Jerry was born in Omaha, Nebraska, during the ‘Jim Crow’ period of segregation. In grade school, he remembers being traumatized by racial slurs and being chased out of ‘white area’ shopping centers.
As a teenager of the ‘60s, Jerry was involved in the tumultuous civil rights struggle. Being the youngest of three boys, each one year apart, he felt like the black sheep of the family. He said, “My oldest brother seemed to me to be oblivious to what was happening in our city. He was more interested in building fast cars to impress pretty girls. My middle brother was drawn to MLK’s message of peaceful protests: marches and sit-ins. I’d seen him come home maced with welts on his back from being beaten with billy clubs. I gravitated to the message of Huey P Newton of The Black Panther Party.”
Jerry joined his cousin who had organized a BPP chapter in Omaha. He said he loved those warm summer nights listening to young leaders teach Black history, plan ways to feed the poor and elderly neighbors, and make the streets safe. However, following the protests and riots of the ‘60s, Jerry’s cousin was put in prison and sentenced to life without parole for planting a bomb in a house where a policeman was killed. Meanwhile, MLK had gotten civil rights legislation passed so that black people in the South could finally vote.
After high school, Jerry was drafted into the Vietnam war, fortunately, the war ended while he was in basic training. So, he joined his oldest brother who had moved to Portland, Oregon. Jerry said, “It was there that I realized the wisdom of my middle brother, MLK and Jesus Christ. The truth had finally moved from my head and taken root in my heart.” All the violence and misdirected anger had not accomplished what love could.
Osheta Moore (WH Outreach & Teaching)
“What inspires me most about MLK is that he wasn’t afraid to say hard unpopular things.”
Osheta is passionate about peacemaking and committed to Dr. King’s vision of creating a “beloved community.” The term can be traced back to Josiah Royce, a 19th-century philosopher and theologian. He defined it as “a spiritual or divine community capable of achieving the highest good as well as the common good.” Royce founded the Fellowship of Reconciliation, a movement that was later joined by Dr. King. Osheta believes the beloved community became the “north star of MLK’s teaching.” She said, “We the church are called to this kind of community flourishing in our belovedness through Christ Jesus.”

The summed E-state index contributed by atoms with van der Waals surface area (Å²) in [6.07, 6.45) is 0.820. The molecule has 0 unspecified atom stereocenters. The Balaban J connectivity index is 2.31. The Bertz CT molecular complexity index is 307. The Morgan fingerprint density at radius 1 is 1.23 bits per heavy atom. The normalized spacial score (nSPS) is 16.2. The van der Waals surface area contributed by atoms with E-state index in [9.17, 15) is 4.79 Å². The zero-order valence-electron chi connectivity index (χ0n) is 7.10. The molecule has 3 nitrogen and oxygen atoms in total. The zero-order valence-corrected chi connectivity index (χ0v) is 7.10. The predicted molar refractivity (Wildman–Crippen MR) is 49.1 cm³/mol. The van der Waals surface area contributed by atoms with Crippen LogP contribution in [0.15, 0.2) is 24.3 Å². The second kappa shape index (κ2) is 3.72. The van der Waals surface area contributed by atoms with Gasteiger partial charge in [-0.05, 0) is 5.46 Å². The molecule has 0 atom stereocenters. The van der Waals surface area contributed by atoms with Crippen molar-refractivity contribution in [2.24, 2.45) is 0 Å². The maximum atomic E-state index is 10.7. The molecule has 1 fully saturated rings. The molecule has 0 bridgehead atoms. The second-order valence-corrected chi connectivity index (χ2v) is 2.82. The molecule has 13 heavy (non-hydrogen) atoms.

As part of the teaching team for Woodland’s School of Missional Apprenticeship (SOMA), Osheta had the students read through and discuss the book Jesus and the Disinherited by civil rights leader Howard Thurman. She said, “This is a really helpful and important resource that reveals how Jesus identifies with those in the margins, those with their backs against the wall.” In the book, Thurman explains that Jesus is a partner in the pain of the oppressed and only in following his example of love can justice prevail.
Osheta and her family are celebrating MLK in a special way this year. They’ve kept up their Christmas tree, lights and all, and decorated it with Black history ornaments. Their “Black Joy Tree” stands as a beautiful reminder of their African American identity and honors historical leaders in the civil rights movement. Osheta even ordered cotton from a black farmer in North Carolina to adorn the tree.
If you’re looking for a unique way to celebrate, Osheta suggested meditating on some of Dr. King’s quotes. One of her favorites is, “I have decided to stick with love. Hate is too great a burden to bear.” She said, “Ask God to give you wisdom and open your heart. Ask him to challenge you. That small action is reframing your heart and turning you into a peacemaker.”
We are so grateful for all of the MLK team and all of their hard work. Thank you for helping us celebrate King’s great example, as well as challenging us to continue learning year after year.